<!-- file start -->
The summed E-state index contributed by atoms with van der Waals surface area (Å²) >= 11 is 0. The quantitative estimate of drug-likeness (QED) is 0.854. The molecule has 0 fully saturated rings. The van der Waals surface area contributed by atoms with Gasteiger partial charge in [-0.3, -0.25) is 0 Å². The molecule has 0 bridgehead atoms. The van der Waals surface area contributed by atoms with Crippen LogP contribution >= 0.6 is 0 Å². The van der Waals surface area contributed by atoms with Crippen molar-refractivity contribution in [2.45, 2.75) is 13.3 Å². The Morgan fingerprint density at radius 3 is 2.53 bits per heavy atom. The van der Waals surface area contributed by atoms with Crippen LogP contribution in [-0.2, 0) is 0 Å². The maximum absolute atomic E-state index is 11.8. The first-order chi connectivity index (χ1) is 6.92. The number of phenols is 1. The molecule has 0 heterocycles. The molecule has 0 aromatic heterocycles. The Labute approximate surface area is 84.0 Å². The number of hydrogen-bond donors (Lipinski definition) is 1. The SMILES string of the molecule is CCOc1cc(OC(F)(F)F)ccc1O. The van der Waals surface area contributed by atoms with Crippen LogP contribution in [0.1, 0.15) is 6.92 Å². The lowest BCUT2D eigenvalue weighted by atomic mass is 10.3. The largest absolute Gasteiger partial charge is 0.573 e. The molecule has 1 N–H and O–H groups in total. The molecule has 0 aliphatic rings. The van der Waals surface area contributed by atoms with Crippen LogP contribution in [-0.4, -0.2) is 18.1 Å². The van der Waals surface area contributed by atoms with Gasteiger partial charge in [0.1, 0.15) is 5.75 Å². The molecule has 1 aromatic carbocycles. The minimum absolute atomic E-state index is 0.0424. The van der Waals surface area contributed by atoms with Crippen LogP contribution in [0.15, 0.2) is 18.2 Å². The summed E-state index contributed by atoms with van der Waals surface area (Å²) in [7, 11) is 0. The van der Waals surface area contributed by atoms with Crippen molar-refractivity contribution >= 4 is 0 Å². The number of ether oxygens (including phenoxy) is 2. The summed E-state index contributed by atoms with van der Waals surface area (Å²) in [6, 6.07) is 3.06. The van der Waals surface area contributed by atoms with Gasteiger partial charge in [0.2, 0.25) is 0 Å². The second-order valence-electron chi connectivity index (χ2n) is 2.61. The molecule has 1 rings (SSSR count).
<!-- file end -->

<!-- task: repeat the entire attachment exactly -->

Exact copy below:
The summed E-state index contributed by atoms with van der Waals surface area (Å²) >= 11 is 0. The quantitative estimate of drug-likeness (QED) is 0.854. The molecule has 0 fully saturated rings. The van der Waals surface area contributed by atoms with Gasteiger partial charge in [-0.3, -0.25) is 0 Å². The molecule has 0 bridgehead atoms. The van der Waals surface area contributed by atoms with Crippen LogP contribution >= 0.6 is 0 Å². The van der Waals surface area contributed by atoms with Crippen molar-refractivity contribution in [2.45, 2.75) is 13.3 Å². The Morgan fingerprint density at radius 3 is 2.53 bits per heavy atom. The van der Waals surface area contributed by atoms with Crippen LogP contribution in [-0.2, 0) is 0 Å². The maximum absolute atomic E-state index is 11.8. The first-order chi connectivity index (χ1) is 6.92. The number of phenols is 1. The molecule has 0 heterocycles. The molecule has 0 aromatic heterocycles. The Labute approximate surface area is 84.0 Å². The number of hydrogen-bond donors (Lipinski definition) is 1. The SMILES string of the molecule is CCOc1cc(OC(F)(F)F)ccc1O. The van der Waals surface area contributed by atoms with Crippen LogP contribution in [0.1, 0.15) is 6.92 Å². The lowest BCUT2D eigenvalue weighted by atomic mass is 10.3. The largest absolute Gasteiger partial charge is 0.573 e. The molecule has 1 N–H and O–H groups in total. The molecule has 0 aliphatic rings. The van der Waals surface area contributed by atoms with Crippen LogP contribution in [-0.4, -0.2) is 18.1 Å². The van der Waals surface area contributed by atoms with Gasteiger partial charge in [0.1, 0.15) is 5.75 Å². The molecule has 1 aromatic carbocycles. The minimum absolute atomic E-state index is 0.0424. The van der Waals surface area contributed by atoms with Crippen LogP contribution in [0.15, 0.2) is 18.2 Å². The summed E-state index contributed by atoms with van der Waals surface area (Å²) in [7, 11) is 0. The van der Waals surface area contributed by atoms with Crippen molar-refractivity contribution >= 4 is 0 Å². The number of ether oxygens (including phenoxy) is 2. The summed E-state index contributed by atoms with van der Waals surface area (Å²) in [6, 6.07) is 3.06. The van der Waals surface area contributed by atoms with Gasteiger partial charge in [0.2, 0.25) is 0 Å². The second-order valence-electron chi connectivity index (χ2n) is 2.61. The molecule has 1 rings (SSSR count).